Michael McDonough, ASC, BSC, was recently in Budapest to shoot a pilot for HBO (Virtuoso), and the timing was fortuitous because it coincided with an exhibit of Vilmos Zsigmond’s still photography at the Ludwig Museum. The exhibit, which featured 150 photos, put Vilmos’ stills in the context of his work as a cinematographer, and reached back to include photos he took in Hungary in the early 1950s.
As you might imagine, Michael was inspired by what he saw. His favorite film has always been The Deer Hunter, and he got to know Vilmos just before he entered the graduate film program at New York University. While Michael was studying there, Vilmos would often visit for a week of workshops and discussions. Eventually, Michael joined Vilmos’ crew as an electrician on an MCI commercial that was shot on a Sony HD camera. “What was great about that was that I could see instantly on set what he was doing,” says Michael. “Around my work as an electrician, I was taking notes and making diagrams of lighting setups. Later on, when I became a teaching assistant, I used those diagrams to teach.
“So, Vilmos has always been a huge influence on me. Alan Ball, the director I was working with on the HBO project, went to the exhibit with me. Vilmos was given a microphone and gave a tour of the exhibit, discussing various photos along the way. Luckily, he spoke in Hungarian and in English! It was a treat.”
The exhibit also included imagery from Vilmos’ black-and-white thesis film, made at the Hungarian National Film School in the mid-‘50s. Photographs Vilmos made during the journey across the Atlantic depicted a stormy passage. The kinetic energy of New York City came across in photos he took upon his arrival. In the exhibit catalog, Vilmos noted that he made many pleasurable rediscoveries in working on the project, and that he viewed it as a kind of diary in images.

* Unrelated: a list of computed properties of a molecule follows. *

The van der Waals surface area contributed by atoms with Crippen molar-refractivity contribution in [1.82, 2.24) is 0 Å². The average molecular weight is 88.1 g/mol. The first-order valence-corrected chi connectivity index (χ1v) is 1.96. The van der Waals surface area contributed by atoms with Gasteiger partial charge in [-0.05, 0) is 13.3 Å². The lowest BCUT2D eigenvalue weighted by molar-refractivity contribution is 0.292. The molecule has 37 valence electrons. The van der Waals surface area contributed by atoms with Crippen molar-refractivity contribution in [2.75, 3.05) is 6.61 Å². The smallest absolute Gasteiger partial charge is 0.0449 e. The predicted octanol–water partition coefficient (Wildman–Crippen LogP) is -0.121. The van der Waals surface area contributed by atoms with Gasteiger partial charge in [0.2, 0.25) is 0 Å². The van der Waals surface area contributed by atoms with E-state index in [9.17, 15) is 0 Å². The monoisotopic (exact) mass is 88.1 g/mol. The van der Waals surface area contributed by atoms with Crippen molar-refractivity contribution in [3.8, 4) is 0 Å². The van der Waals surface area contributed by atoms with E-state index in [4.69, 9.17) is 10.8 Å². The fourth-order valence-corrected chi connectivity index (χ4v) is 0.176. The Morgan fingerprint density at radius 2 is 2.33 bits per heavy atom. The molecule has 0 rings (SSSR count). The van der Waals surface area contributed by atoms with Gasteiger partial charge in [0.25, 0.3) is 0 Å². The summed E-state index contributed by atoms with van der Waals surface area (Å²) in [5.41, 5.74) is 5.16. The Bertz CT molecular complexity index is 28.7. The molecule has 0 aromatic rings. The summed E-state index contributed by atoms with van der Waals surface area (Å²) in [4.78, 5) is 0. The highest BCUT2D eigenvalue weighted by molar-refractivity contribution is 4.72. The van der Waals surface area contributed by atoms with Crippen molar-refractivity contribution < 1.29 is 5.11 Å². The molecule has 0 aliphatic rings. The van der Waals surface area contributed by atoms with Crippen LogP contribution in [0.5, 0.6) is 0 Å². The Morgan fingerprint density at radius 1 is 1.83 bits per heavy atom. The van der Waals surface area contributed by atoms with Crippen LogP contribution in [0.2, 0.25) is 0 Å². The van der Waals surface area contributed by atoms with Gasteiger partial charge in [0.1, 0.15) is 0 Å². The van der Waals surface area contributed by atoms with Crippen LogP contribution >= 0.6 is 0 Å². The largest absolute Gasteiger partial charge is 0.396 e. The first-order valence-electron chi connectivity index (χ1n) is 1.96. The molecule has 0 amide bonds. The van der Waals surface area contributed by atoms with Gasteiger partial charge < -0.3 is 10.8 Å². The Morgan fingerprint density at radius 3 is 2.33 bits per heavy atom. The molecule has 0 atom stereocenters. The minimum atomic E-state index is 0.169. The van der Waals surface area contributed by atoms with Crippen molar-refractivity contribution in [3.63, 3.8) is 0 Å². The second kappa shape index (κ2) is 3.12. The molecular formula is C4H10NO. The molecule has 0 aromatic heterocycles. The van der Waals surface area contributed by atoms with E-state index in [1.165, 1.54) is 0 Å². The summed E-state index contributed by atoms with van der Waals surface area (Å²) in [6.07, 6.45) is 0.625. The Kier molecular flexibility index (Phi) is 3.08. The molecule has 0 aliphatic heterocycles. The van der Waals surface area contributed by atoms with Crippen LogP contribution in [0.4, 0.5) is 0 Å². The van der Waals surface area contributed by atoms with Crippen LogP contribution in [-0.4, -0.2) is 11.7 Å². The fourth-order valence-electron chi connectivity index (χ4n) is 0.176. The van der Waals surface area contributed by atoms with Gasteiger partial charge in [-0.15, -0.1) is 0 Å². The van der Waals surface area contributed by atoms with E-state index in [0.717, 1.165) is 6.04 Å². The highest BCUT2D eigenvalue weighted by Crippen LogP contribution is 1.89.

“In his early photography, you could see the sense of light and composition that came across in the films he made later,” says Michael. “You could also see how he really took to the American landscape when he got here. Subject wise, the show was incredibly eclectic, but you could see the same eye through all of it, and you could see how it led into his approach to cinema.”
One photo in particular captured Michael’s attention. Vilmos had arranged for two boats to pass in a certain way, so that their wakes would create a beautiful pattern on the surface of the water. “Just last week, I was on a beach on a very small island off the west coast of Scotland, and there was a rock formation where the waves came back at each other at a 45-degree angle and made exactly the same pattern,” says Michael. “It made me think of Vilmos, the way he arranged that photograph, and what that said about him as a person and as a photographer.”
Michael will soon be back behind the camera on Fear the Walking Dead, a companion series and prequel to AMC’s The Walking Dead. The show recently wrapped its first season, and a second is on its way.